Trip Adler Expository Writing 20 Essay 4- Final Draft 1/10/03 Melding Science and Religion in the Movie Contact: The

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Throughout history the dividing line between science and religion has been fickle. Awed by the accomplishments of the past several hundred years, and oftentimes ignorant of the real workings, the modern world looks upon science as being almost godlike. The result of this myth is that contemporary society has tended to deny the separateness of science and religion and fuse these two belief systems into one. The movie Contact, which is directed by Robert Zemeckis and based on the book by Carl Sagan, exemplifies this inclination of people today. The movie tells the story of Ellie Arroway, a scientist working for the SETI (Search for Extraterrestrial Intelligence) Institute, who discovers an alien signal that contains instructions on how to build a transportation device. Ellie is eventually chosen to represent all of humanity by using this machine to travel to a distant place in (or outside) the universe. This series of events involves much debate over the scientific and religious aspects of the discovery. While Ellie represents the scientific side, Palmer Joss, a fictional advisor to the President of the United States on religion, represents the religious side. Hoping to inspire the viewer, the movie thoroughly mixes the two belief systems to the extent that they lack any separateness. Ultimately, this fundamentally flawed endeavor to meld the two systems of belief results only in confusion and an awkward cinematic premise. In reality, science and religion are not the same, and like oil and water, they are not easily combined. This can best be understood using the ideas of the writer and theorist Mikhail Bakhtin, who describes the concept of

2 speech genres, which are different ways of speaking. By attempting to fuse science and religion into one belief system, Contact ends up appearing unnatural and at times awkward. To develop the above argument it is important to first establish the concept of speech genres and how they can be used to explain the inherent separateness of science and religion. The author Mikhail Bakhtin defines a speech genre as the certain type of “utterance” that is associated with a particular “sphere of communication” (81). Because science and religion are each associated with its own speech genre, they must by definition use different types of utterances. But how does this communication disparity lead to inherent separateness between the two belief systems? Bakhtin emphasizes that an utterance must be considered “as a link in the chain of speech communication and with respect to other, related utterances” (86). The connectedness of utterances therefore affects their creation. Bakhtin goes on to explain that an “utterance is constructed while taking into account possible responsive reactions, for whose sake, in essence, it is actually created” (87). The possible response to an utterance is so important that it is what makes a genre unique: “Each speech genre in each area of speech communication has its own typical conception of the addressee, and this defines it as a genre” (87). Applying these ideas to the scientific and religious speech genres, we can understand how each involves utterances that are created in anticipation of responsive utterances that belong to the same genre. Therefore, what defines the scientific way of speaking is the use of utterances that are created with the notion of a scientific addressee, who could be anyone from a scientist to nature itself. Meanwhile, what defines the religious way of speaking is the use of utterances that are created with the conception of a religious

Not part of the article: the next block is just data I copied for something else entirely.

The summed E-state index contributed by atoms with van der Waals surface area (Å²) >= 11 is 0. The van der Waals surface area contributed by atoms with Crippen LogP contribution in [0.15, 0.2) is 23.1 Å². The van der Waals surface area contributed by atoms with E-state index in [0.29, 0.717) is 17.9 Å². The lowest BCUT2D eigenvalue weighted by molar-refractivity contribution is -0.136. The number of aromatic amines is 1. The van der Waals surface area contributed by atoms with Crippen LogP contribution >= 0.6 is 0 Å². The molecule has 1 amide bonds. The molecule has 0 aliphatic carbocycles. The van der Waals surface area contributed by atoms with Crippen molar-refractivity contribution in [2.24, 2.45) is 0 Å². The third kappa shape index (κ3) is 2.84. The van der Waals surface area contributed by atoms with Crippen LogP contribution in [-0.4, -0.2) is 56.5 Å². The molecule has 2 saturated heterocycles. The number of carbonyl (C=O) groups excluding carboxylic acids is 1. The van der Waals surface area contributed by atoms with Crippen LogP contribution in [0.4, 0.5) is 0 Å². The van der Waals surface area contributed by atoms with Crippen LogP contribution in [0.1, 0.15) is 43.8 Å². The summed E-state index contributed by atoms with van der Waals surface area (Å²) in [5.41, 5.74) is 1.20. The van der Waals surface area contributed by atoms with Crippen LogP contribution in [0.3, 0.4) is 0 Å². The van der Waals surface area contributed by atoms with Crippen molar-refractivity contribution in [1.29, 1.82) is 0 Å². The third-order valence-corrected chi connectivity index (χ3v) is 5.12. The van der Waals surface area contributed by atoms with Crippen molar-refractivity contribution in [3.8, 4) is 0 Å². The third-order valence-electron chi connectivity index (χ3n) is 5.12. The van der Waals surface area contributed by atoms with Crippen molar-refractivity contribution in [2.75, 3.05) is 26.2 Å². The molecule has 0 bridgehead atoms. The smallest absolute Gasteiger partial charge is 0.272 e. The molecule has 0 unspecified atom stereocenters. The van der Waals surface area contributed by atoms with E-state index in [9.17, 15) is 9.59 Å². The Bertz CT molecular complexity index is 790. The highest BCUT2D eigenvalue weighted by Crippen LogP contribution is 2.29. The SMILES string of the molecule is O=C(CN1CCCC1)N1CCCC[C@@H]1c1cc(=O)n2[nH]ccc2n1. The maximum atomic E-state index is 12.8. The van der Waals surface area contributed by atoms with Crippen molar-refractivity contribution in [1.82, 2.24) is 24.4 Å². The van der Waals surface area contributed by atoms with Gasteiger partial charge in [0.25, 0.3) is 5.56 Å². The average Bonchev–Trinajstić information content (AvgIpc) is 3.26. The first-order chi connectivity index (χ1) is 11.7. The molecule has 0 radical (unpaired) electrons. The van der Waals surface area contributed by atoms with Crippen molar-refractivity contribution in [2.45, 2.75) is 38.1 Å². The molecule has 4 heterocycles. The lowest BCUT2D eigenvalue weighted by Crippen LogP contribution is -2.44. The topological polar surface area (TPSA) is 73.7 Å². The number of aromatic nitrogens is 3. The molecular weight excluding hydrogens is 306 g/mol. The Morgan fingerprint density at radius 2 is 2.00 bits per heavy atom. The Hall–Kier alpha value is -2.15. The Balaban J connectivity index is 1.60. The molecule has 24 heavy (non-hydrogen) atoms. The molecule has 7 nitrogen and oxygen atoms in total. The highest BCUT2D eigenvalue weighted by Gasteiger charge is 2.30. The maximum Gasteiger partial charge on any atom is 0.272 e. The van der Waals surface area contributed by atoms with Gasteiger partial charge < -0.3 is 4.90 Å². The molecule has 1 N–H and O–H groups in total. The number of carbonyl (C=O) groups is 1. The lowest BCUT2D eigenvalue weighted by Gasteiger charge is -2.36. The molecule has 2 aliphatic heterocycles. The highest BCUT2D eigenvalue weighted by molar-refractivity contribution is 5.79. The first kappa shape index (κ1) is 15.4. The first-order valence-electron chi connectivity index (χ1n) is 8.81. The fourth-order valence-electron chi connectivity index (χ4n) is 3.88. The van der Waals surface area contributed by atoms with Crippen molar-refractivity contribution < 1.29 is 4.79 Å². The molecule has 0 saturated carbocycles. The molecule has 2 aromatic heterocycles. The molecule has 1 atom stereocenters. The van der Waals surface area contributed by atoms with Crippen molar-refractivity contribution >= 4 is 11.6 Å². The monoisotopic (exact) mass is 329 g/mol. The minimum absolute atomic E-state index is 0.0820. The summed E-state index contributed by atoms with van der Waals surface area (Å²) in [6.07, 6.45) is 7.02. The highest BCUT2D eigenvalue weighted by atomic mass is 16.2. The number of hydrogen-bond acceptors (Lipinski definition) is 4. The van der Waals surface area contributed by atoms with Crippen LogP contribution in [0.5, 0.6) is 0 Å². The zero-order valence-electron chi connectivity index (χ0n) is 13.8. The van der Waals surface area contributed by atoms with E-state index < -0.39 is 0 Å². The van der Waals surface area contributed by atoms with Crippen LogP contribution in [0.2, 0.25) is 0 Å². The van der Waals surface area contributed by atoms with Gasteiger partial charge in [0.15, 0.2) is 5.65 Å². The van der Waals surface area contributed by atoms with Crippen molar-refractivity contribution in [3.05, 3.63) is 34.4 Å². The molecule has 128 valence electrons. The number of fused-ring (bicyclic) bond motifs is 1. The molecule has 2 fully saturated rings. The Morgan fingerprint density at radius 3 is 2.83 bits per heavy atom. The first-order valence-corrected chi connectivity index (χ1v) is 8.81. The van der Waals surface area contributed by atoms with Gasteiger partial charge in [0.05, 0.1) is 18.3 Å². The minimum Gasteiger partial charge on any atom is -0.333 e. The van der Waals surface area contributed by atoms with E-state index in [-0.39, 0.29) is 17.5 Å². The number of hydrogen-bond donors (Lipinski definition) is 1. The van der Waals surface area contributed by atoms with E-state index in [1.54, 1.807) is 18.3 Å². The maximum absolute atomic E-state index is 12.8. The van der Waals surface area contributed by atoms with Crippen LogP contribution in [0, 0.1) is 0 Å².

3 addressee, who could be anyone from a priest to God himself. Because the two different types of utterance anticipate a different addressee, it is impossible for an utterance from one genre to be a response to an utterance from the other genre. The existence of different addressees creates separateness between the two speech genres and prevents their mixture. Since communication is necessary to bring science and religion together, the inability to combine ways of speaking prevents fusion into a unified belief system. We will now illustrate how Contact attempts to combine science and religion into one system of belief, and how this premise and the associated incompatible speech genres make for an awkward storyline. The first example directly shows the importance of the addressee in a conversation composed of utterances. When Ellie Arroway is being interviewed about her discovery on national news, the interviewer asks her to comment on the safety issues involved with the transportation device. She responds by saying in a scientific manner that she thinks it would be safe to build and use the machine because the extraterrestrials who sent its instructions are probably millions of years ahead of humans in technology: “I have to believe that a civilization that advanced knows what they’re doing. All it requires on our part is…” She pauses for a moment to think of the correct scientific word to insert into her sentence. But before she speaks again, the interviewer quickly asks, “Faith?” The entrance of religion into a scientific discussion leads to an awkward pause in the conversation for Ellie. While Zemeckis is attempting to show how science and religion cannot be separated from one another, the awkwardness of the moment instead seems to show the difference between the two belief systems. Using Bakhtin’s vocabulary, we know that Ellie considers possible reactions from the interviewer when she creates her utterance. Because she is speaking with language from